Caffeine, carbohydrate and cooling use during prolonged simulated tennis

Hornery, Daniel J., Farrow, Damian, Mujika, Inigo and Young, Warren B. (2007) Caffeine, carbohydrate and cooling use during prolonged simulated tennis. International Journal of Sports Physiology and Performance, 2 4: 423-438.


Author Hornery, Daniel J.
Farrow, Damian
Mujika, Inigo
Young, Warren B.
Title Caffeine, carbohydrate and cooling use during prolonged simulated tennis
Journal name International Journal of Sports Physiology and Performance   Check publisher's open access policy
ISSN 1555-0265
1555-0273
Publication date 2007-12
Sub-type Article (original research)
Volume 2
Issue 4
Start page 423
End page 438
Total pages 16
Place of publication Champaign, IL, United States
Publisher Human Kinetics
Language eng
Subject 170112 Sensory Processes, Perception and Performance
1106 Human Movement and Sports Science
Abstract Purpose: To determine the effects of prolonged simulated tennis on performance and the ergogenic potential of caffeine, carbohydrates, and cooling. Methods: Twelve highly trained male tennis players (age 18.3 ± 3.0 y, height 178.8 ± 8.5 cm, body mass 73.95 ± 12.30 kg, mean ± SD) performed 4 simulated matches (2 h 40 min) against a ball machine on an indoor hard court. The counterbalanced experimental trials involved caffeine supplementation (3 mg/kg), carbohydrate supplementation (6% solution), precooling and intermittent cooling, and placebo control. Physiological markers (core temperature, heart rate, blood lactate, and blood glucose), subjective responses (ratings of perceived exertion and thermal sensation), stroke velocity and accuracy, serve kinematics, and tennis-specific perceptual skill quantified the efficacy of interventions. Results: Significant effects of time (P < .01) reflected increased physiological demand, reduced serve velocity and ground-stroke velocity and accuracy, and a slowing of the serve racket-arm acceleration phase. Caffeine increased serve velocity (165 ± 15 km/h) in the final set of the match (P = .014) compared with placebo (159 ± 15 km/h, P = .008) and carbohydrate (158 ± 13 km/h, P = .001) conditions. Carbohydrate and cooling conditions afforded physiological advantage (increased blood glucose, P < .01, and reduced preexercise thermal sensation, P < .01) but did not affect performance relative to the placebo condition. Conclusions: Prolonged simulated tennis induced significant decrements in tennis skills. Caffeine supplementation partly attenuated the effects of fatigue and increased serve velocity. In contrast, carbohydrate and cooling strategies had little ergogenic effect on tennis performance.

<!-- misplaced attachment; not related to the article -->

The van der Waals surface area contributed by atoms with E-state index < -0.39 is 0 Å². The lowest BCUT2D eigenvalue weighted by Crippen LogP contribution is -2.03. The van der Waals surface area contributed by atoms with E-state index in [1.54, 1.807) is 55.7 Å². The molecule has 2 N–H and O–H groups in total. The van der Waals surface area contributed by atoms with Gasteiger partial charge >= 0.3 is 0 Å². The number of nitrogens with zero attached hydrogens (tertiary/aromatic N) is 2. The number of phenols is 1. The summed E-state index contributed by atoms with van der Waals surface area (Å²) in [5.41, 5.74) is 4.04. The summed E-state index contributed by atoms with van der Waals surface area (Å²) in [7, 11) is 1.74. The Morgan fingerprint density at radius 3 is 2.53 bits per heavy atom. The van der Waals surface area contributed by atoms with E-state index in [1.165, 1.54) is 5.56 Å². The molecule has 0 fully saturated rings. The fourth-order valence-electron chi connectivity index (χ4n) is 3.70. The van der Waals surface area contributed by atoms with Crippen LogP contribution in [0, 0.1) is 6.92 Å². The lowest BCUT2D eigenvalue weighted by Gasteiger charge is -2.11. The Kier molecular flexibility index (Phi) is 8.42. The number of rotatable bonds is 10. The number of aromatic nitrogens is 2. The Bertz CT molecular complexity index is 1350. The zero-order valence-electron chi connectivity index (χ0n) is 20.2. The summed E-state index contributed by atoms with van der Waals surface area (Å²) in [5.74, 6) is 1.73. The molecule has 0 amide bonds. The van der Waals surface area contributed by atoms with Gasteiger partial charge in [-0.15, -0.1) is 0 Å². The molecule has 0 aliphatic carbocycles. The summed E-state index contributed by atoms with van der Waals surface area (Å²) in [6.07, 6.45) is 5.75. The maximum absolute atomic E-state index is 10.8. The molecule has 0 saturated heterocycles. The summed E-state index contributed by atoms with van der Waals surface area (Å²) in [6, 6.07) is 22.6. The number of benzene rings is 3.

Q-Index Code C1
Q-Index Status Provisional Code
Institutional Status Non-UQ

Document type: Journal Article
Sub-type: Article (original research)
Collections: Excellence in Research Australia (ERA) - Collection
School of Human Movement and Nutrition Sciences Publications
 
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Created: Thu, 05 Mar 2009, 13:47:04 EST by Judy Dingwall on behalf of School of Human Movement and Nutrition Sciences